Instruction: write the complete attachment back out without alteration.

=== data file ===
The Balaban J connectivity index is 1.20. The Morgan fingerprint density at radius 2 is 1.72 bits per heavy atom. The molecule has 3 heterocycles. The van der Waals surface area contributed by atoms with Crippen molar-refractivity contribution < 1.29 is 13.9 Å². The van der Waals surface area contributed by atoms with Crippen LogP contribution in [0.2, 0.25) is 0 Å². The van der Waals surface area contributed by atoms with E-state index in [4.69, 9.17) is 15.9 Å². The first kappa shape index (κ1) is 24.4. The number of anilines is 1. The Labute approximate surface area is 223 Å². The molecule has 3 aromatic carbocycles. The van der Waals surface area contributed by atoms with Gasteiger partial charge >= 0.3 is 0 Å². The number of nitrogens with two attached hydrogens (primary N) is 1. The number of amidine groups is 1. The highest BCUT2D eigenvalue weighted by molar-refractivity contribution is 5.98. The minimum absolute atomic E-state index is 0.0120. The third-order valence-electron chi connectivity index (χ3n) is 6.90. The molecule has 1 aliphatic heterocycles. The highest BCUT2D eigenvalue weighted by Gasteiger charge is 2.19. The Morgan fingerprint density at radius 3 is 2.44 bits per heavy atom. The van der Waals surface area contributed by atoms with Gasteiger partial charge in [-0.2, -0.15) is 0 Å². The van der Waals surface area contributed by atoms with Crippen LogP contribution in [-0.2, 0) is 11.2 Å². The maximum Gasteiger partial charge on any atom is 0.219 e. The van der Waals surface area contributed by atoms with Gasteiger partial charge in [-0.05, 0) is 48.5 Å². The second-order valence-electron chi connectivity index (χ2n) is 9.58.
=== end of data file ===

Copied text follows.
The Balaban J connectivity index is 1.20. The Morgan fingerprint density at radius 2 is 1.72 bits per heavy atom. The molecule has 3 heterocycles. The van der Waals surface area contributed by atoms with Crippen molar-refractivity contribution < 1.29 is 13.9 Å². The van der Waals surface area contributed by atoms with Crippen LogP contribution in [0.2, 0.25) is 0 Å². The van der Waals surface area contributed by atoms with E-state index in [4.69, 9.17) is 15.9 Å². The first kappa shape index (κ1) is 24.4. The number of anilines is 1. The Labute approximate surface area is 223 Å². The molecule has 3 aromatic carbocycles. The van der Waals surface area contributed by atoms with Gasteiger partial charge >= 0.3 is 0 Å². The number of nitrogens with two attached hydrogens (primary N) is 1. The number of amidine groups is 1. The highest BCUT2D eigenvalue weighted by molar-refractivity contribution is 5.98. The minimum absolute atomic E-state index is 0.0120. The third-order valence-electron chi connectivity index (χ3n) is 6.90. The molecule has 1 aliphatic heterocycles. The highest BCUT2D eigenvalue weighted by Gasteiger charge is 2.19. The Morgan fingerprint density at radius 3 is 2.44 bits per heavy atom. The van der Waals surface area contributed by atoms with Gasteiger partial charge in [-0.2, -0.15) is 0 Å². The van der Waals surface area contributed by atoms with Crippen LogP contribution in [-0.2, 0) is 11.2 Å². The maximum Gasteiger partial charge on any atom is 0.219 e. The van der Waals surface area contributed by atoms with Gasteiger partial charge in [-0.05, 0) is 48.5 Å². The second-order valence-electron chi connectivity index (χ2n) is 9.58.